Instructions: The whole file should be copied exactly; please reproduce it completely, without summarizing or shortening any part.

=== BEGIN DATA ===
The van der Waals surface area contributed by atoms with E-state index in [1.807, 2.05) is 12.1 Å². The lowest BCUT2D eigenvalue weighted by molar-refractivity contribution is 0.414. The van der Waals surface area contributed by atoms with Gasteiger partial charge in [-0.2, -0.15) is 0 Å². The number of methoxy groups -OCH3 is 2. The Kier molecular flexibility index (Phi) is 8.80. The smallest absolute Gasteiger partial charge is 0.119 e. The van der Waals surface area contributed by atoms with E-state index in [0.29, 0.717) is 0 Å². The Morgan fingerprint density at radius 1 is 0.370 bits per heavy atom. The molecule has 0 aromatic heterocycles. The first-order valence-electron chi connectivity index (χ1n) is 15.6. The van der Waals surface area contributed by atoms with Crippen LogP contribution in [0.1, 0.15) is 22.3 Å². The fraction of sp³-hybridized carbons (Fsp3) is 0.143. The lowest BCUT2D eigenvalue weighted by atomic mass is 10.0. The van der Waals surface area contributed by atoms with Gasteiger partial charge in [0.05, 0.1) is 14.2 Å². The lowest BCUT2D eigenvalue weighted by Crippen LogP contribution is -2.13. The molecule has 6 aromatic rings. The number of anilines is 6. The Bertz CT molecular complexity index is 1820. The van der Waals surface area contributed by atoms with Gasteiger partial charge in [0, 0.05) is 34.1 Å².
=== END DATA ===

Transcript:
The van der Waals surface area contributed by atoms with E-state index in [1.807, 2.05) is 12.1 Å². The lowest BCUT2D eigenvalue weighted by molar-refractivity contribution is 0.414. The van der Waals surface area contributed by atoms with Gasteiger partial charge in [-0.2, -0.15) is 0 Å². The number of methoxy groups -OCH3 is 2. The Kier molecular flexibility index (Phi) is 8.80. The smallest absolute Gasteiger partial charge is 0.119 e. The van der Waals surface area contributed by atoms with E-state index in [0.29, 0.717) is 0 Å². The Morgan fingerprint density at radius 1 is 0.370 bits per heavy atom. The molecule has 0 aromatic heterocycles. The first-order valence-electron chi connectivity index (χ1n) is 15.6. The van der Waals surface area contributed by atoms with Crippen LogP contribution in [0.1, 0.15) is 22.3 Å². The fraction of sp³-hybridized carbons (Fsp3) is 0.143. The lowest BCUT2D eigenvalue weighted by atomic mass is 10.0. The van der Waals surface area contributed by atoms with Gasteiger partial charge in [0.05, 0.1) is 14.2 Å². The lowest BCUT2D eigenvalue weighted by Crippen LogP contribution is -2.13. The molecule has 6 aromatic rings. The number of anilines is 6. The Bertz CT molecular complexity index is 1820. The van der Waals surface area contributed by atoms with Gasteiger partial charge in [0, 0.05) is 34.1 Å².